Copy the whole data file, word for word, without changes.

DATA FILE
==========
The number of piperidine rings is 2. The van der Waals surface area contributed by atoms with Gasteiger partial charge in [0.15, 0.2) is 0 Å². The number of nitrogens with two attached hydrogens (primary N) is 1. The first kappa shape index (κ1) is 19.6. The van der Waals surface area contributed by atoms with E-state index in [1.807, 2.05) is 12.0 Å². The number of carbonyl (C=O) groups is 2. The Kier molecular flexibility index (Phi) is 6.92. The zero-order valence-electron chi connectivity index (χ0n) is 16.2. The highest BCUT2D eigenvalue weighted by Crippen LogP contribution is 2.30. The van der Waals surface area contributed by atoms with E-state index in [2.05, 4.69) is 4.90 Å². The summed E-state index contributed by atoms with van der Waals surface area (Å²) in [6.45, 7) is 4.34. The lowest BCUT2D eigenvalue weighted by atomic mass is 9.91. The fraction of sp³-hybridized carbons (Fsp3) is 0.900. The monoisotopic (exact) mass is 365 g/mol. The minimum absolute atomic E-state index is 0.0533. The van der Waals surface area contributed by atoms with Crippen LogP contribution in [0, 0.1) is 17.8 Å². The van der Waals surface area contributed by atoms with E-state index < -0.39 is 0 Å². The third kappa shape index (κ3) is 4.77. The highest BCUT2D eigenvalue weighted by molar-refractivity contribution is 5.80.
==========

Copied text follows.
The number of piperidine rings is 2. The van der Waals surface area contributed by atoms with Gasteiger partial charge in [0.15, 0.2) is 0 Å². The number of nitrogens with two attached hydrogens (primary N) is 1. The first kappa shape index (κ1) is 19.6. The van der Waals surface area contributed by atoms with E-state index in [1.807, 2.05) is 12.0 Å². The number of carbonyl (C=O) groups is 2. The Kier molecular flexibility index (Phi) is 6.92. The zero-order valence-electron chi connectivity index (χ0n) is 16.2. The highest BCUT2D eigenvalue weighted by Crippen LogP contribution is 2.30. The van der Waals surface area contributed by atoms with E-state index in [2.05, 4.69) is 4.90 Å². The summed E-state index contributed by atoms with van der Waals surface area (Å²) in [6.45, 7) is 4.34. The lowest BCUT2D eigenvalue weighted by atomic mass is 9.91. The fraction of sp³-hybridized carbons (Fsp3) is 0.900. The monoisotopic (exact) mass is 365 g/mol. The minimum absolute atomic E-state index is 0.0533. The van der Waals surface area contributed by atoms with Crippen LogP contribution in [0, 0.1) is 17.8 Å². The van der Waals surface area contributed by atoms with E-state index < -0.39 is 0 Å². The third kappa shape index (κ3) is 4.77. The highest BCUT2D eigenvalue weighted by molar-refractivity contribution is 5.80.